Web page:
So now that Lane Kiffin is not headed to UCLA to replace Noel Mazzone as the Bruins’ offensive coordinator, it’s time for the Crimson Tide fan base to breathe a collective sigh of relief.

After all, Bama is already the favorite to win the 2016 national championship despite losing Heisman Trophy winner Derrick Henry and some key defensive players to the NFL Draft and not having a clear-cut returning frontrunner at QB.

So whether Jacob Coker’s replacement turns out to be Cooper Bateman, Blake Barnett, David Cornwell or someone such as true freshman Jalen Hurts, Alabama’s offense should still be in good hands, based on the fact that Kiffin is sticking around.

RELATED: A look inside Alabama’s QB race in 2016

If he hasn’t done so already, Kiffin is developing a reputation for taking raw talent at QB and turning it into a polished product. Consider what he has done over the past two seasons. Under Kiffin’s tutelage, Blake Sims — who started his Alabama career as a running back before serving as A.J. McCarron’s backup — threw for 3,487 yards (which, coincidentally broke McCarron’s single-season school record), 28 TDs and 10 INTs in 2014.

Of course, Sims did throw a season-high 3 interceptions in Alabama’s 42-35 loss to eventual national champion Ohio State in the semifinals that season, but the Crimson Tide also led 21-6 in that Sugar Bowl and are probably still kicking themselves for blowing it.

Kiffin’s work in 2015 was even more masterful. He put Coker – who couldn’t beat out Jameis Winston at Florida State or Sims and wasn’t truly Alabama’s starting QB until after its home loss to Ole Miss – in position to pass for 3,110 yards, 21 TDs and 8 INTs as the Tide rolled to another national title.

Keep this in mind: In McCarron’s three seasons as Bama’s starting QB, he never reached 3,110 yards despite throwing to eventual NFL first-rounder Amari Cooper for two of them.

It’s true that in 2015 Henry was the focal point of the offense, but it didn’t take off until Coker settled in. What’s impressive about Bama’s offense in 2014 is that even though it was built around Cooper, who set all kinds all records with his 124-catch, 1,727-yard and 16-TD season, the Tide’s backfield also featured two players – Henry and current Jacksonville Jaguar T.J. Yeldon – who each nearly rushed for 1,000 yards.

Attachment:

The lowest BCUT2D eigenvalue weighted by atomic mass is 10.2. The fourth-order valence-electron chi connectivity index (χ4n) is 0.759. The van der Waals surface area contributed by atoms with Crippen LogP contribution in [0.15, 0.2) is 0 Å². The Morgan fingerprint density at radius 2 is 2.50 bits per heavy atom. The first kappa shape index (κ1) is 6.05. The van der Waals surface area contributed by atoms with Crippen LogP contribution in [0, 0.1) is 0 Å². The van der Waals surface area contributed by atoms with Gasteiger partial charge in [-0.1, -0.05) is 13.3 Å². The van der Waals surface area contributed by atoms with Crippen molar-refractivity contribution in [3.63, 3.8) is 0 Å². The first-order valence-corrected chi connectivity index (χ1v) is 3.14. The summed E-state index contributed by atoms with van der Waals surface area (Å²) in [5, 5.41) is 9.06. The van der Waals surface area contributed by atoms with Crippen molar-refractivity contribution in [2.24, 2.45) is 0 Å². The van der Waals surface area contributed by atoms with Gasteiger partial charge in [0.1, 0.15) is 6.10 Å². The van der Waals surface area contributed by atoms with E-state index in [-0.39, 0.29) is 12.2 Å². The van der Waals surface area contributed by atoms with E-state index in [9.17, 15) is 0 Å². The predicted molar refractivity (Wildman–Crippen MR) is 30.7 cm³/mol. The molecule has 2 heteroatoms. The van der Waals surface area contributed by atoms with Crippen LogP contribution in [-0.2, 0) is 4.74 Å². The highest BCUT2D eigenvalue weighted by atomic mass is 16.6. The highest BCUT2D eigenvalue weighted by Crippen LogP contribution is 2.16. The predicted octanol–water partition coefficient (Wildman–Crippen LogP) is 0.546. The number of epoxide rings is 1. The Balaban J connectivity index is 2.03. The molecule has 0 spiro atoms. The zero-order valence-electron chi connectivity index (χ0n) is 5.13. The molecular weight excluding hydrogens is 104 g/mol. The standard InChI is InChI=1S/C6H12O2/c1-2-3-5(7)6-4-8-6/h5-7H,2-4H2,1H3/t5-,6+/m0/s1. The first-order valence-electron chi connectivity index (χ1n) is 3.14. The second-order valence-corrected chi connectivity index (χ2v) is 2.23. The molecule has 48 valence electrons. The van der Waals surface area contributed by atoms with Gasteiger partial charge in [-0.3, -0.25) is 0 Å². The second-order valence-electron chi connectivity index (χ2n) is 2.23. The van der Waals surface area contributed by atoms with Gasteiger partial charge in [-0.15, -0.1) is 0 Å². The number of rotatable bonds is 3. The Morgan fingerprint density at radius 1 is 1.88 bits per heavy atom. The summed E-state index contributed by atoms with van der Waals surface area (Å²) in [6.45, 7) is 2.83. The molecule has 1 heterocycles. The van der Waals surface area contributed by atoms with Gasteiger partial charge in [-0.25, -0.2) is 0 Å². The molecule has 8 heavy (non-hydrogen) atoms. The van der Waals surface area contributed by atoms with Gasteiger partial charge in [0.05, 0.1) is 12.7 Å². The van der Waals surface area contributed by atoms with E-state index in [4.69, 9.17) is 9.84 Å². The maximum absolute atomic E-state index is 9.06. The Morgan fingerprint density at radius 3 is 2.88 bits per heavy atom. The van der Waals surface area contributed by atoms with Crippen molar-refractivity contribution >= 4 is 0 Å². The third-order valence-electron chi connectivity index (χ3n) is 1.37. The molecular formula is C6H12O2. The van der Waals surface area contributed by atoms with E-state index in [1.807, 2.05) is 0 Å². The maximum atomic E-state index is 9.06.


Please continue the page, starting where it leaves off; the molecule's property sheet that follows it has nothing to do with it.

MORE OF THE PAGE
Not only does Kiffin have to decide upon a starting QB this year, he also has to find a way to replace Henry, who rushed for an FBS-leading 2,219 yards and 28 TDs in 2015. Tide fans are ecstatic about Bo Scarbrough, but he and Damien Harris are unproven commodities. They will compete for snaps behind an offensive line that returns three starters. Plus, wideouts Calvin Ridley and ArDarius Stewart and tight end O.J. Howard are back, so whenever Alabama decides on its signal-caller, that player will have multiple weapons at his disposal.

In Kiffin’s two seasons in Tuscaloosa, his offenses have averaged more than 35 points per game behind two first-year starters at QB who helped the Tide become the only team to reach the College Football Playoff two years in a row.

With results such as these, it’s no surprise that Kiffin is back to being a wanted man, either as a coordinator or a head coach. But for now, he seems content to be Bama’s big man on offense.

“I have a great job,” Kiffin said a couple of weeks ago. “So anytime that stuff comes up, I remind myself that I have a great job with great players and a great head coach . …”

That great head coach, aka Nick Saban, raised a lot of eyebrows with his decision to bring Kiffin to Alabama two years ago. All the move has done since then is raise the Crimson’s Tide offensive game, its win total and its national-championship total.

Kiffin will never be the most likeable guy in the world. And after compiling a 35-21 record in parts of five seasons as a college head coach and just a 5-15 mark in parts of two years with the Oakland Raiders, he might never get the next job he wants.

But losing Kiffin and defensive coordinator Kirby Smart at the same time would have been a nightmare scenario for Saban.

By holding on to Kiffin, Alabama – and its fans – can keep dreaming about adding national titles as long as their head coach and offensive coordinator continue to co-exist.